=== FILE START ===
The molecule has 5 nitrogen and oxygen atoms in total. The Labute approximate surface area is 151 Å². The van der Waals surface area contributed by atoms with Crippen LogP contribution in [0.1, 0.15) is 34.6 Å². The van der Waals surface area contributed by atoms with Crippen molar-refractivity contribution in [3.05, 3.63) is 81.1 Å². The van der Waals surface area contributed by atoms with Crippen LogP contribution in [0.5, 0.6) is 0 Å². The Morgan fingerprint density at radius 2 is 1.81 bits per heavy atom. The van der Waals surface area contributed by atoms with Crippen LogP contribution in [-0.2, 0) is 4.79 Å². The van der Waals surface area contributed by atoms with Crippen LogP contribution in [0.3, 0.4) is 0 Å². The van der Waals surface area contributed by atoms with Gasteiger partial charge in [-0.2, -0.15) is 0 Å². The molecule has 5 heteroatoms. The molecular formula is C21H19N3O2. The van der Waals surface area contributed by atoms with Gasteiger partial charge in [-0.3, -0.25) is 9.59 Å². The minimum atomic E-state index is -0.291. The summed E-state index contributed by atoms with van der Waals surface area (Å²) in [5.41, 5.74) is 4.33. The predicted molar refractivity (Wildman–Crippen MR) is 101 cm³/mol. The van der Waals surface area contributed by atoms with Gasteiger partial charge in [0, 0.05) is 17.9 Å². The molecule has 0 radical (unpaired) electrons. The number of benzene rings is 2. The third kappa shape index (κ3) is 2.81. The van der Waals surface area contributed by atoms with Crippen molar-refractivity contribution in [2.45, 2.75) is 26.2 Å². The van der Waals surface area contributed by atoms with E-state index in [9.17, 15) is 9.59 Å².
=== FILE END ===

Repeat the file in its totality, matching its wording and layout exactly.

The molecule has 5 nitrogen and oxygen atoms in total. The Labute approximate surface area is 151 Å². The van der Waals surface area contributed by atoms with Crippen LogP contribution in [0.1, 0.15) is 34.6 Å². The van der Waals surface area contributed by atoms with Crippen molar-refractivity contribution in [3.05, 3.63) is 81.1 Å². The van der Waals surface area contributed by atoms with Crippen LogP contribution in [0.5, 0.6) is 0 Å². The Morgan fingerprint density at radius 2 is 1.81 bits per heavy atom. The van der Waals surface area contributed by atoms with Crippen LogP contribution in [-0.2, 0) is 4.79 Å². The van der Waals surface area contributed by atoms with Crippen LogP contribution in [0.3, 0.4) is 0 Å². The van der Waals surface area contributed by atoms with Gasteiger partial charge in [-0.2, -0.15) is 0 Å². The molecule has 5 heteroatoms. The molecular formula is C21H19N3O2. The van der Waals surface area contributed by atoms with Gasteiger partial charge in [-0.3, -0.25) is 9.59 Å². The minimum atomic E-state index is -0.291. The summed E-state index contributed by atoms with van der Waals surface area (Å²) in [5.41, 5.74) is 4.33. The predicted molar refractivity (Wildman–Crippen MR) is 101 cm³/mol. The van der Waals surface area contributed by atoms with Gasteiger partial charge in [0, 0.05) is 17.9 Å². The molecule has 0 radical (unpaired) electrons. The number of benzene rings is 2. The third kappa shape index (κ3) is 2.81. The van der Waals surface area contributed by atoms with Crippen molar-refractivity contribution in [2.45, 2.75) is 26.2 Å². The van der Waals surface area contributed by atoms with E-state index in [9.17, 15) is 9.59 Å².